# [Haskell] Polymorphic types without type constructors?

Simon Peyton-Jones simonpj at microsoft.com
Wed Feb 2 04:09:33 EST 2005

```| It seems to me that the difference is: in the case of the second
| definition of exp, the type variable in N can be instantiated to
| a **monomorphic** type (the same with add and mul).
|
|   exp2 = \m::N -> \n::N -> \f::(b -> b) -> \b::b ->
|             n [b] (m[b]) f b
|
| (where square brackets denote type application)
| while in the first exp, n::N is instantiated to a **polymorphic** type
| (another N):
|
|   exp = \m::N -> \n::N -> \f::(b -> b) -> \b::b ->
|            (n[N] (mul m) one)[b] f b
|
|    (SLPJ: note that N is a polymorphic type)

You have it exactly right.  The key word is "predicative".  GHC has a
predicative type system, that only allows you to instantiate a type
variable with a monotype, not a polytype.  An impredicative system
(which is the one you want here) is more expressive, but it makes type
inference very much more difficult.

The algorithm is more difficult because type inference algorithms
usually work with meta-type variables representing as-yet-unknown types;
as the algorithm runs these meta-type variables are gradually
substituted with their final type.  But if this gradual substitution can
involve polymorphic types, then type instantiation should have occurred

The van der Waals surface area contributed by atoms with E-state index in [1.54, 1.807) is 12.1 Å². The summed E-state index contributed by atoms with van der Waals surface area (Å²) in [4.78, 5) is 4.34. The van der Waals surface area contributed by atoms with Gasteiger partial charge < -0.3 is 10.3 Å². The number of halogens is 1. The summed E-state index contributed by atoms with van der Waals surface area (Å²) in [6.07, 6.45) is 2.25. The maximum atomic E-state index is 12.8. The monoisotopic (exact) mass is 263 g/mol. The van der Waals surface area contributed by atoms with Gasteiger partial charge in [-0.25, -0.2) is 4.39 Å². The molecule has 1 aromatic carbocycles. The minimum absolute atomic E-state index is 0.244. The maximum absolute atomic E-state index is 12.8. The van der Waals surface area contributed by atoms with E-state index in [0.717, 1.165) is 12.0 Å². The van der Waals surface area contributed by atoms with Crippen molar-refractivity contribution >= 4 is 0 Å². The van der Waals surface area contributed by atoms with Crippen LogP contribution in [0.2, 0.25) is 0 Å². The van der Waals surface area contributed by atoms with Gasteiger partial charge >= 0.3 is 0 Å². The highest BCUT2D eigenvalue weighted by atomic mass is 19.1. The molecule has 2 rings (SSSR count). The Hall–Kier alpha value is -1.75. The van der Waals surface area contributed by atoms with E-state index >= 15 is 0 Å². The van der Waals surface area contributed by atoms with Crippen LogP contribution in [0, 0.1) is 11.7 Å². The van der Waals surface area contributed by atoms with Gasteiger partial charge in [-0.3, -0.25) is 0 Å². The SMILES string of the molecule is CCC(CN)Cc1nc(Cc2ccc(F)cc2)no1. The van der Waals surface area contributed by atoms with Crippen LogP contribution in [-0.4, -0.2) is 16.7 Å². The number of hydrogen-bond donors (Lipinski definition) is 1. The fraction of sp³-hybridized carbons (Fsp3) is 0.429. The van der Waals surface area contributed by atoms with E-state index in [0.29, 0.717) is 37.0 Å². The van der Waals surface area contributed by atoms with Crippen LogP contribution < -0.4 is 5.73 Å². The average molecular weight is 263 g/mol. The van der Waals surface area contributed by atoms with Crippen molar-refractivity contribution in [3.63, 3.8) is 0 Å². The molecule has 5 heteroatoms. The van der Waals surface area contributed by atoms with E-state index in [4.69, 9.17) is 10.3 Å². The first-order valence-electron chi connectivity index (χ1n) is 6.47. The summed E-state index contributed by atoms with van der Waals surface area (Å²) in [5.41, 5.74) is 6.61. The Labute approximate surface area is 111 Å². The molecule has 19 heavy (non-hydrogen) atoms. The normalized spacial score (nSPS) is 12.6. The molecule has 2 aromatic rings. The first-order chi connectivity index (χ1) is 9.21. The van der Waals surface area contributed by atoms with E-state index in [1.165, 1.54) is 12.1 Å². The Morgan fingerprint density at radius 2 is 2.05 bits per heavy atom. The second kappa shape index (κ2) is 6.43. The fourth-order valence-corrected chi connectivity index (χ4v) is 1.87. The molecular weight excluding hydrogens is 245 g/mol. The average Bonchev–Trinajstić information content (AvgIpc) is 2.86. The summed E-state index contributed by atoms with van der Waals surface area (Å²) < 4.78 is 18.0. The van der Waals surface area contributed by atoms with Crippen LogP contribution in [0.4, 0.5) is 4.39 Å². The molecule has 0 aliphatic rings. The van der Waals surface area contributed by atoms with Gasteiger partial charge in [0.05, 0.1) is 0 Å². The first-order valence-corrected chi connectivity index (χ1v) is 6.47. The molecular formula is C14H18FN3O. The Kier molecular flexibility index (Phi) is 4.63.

earlier.... Try it yourself.

Difficult is not impossible.  If you are interested, look at MLF, a
fantastic piece of work from INRIA (Remy & Le Botlan), that describes
type inference for an impredicative, higher-rank type system.

| I tried to add more type signatures to inform GHC of the fact
| that n::N is to be instantiated to a polymorphic type. However
| none of the attempts worked so far.

Your intuition is good.  Somehow, one might expect that if you told GHC
*at the moment of instantiation* what to instantiate to, it ought to
work, because there is no guessing involved.  For example you ought to
be able to say
exp2 :: N -> N -> N
exp2 n m = n {N} m
Here, the {N} is  a type argument to n.

But I have not implemented this (yet).  The main difficulty I
encountered when thinking about is this.  GHC uses prenex polytypes.  If
you write
f :: Int -> (forall a. a->a)
GHC behaves as if you'd written
f :: forall a. Int -> a -> a
That is, GHC's types never have a for-all to the right of an arrow.
transformation on user-written types. But if you could instantiate a
type variable with a polytype, then for-alls could occur to the right of
an arrow as a result of the instantiation.

My current plan is to throw out the prenex-polytype invariant, and find
another way to deal with the problem that pushed me that way in the
first place.   Something like coloured type inference.  I'm working on
that with Dimitrios Vytiniotis and Stephanie Weirich.

Anyway, thanks for an interesting example.

Simon
```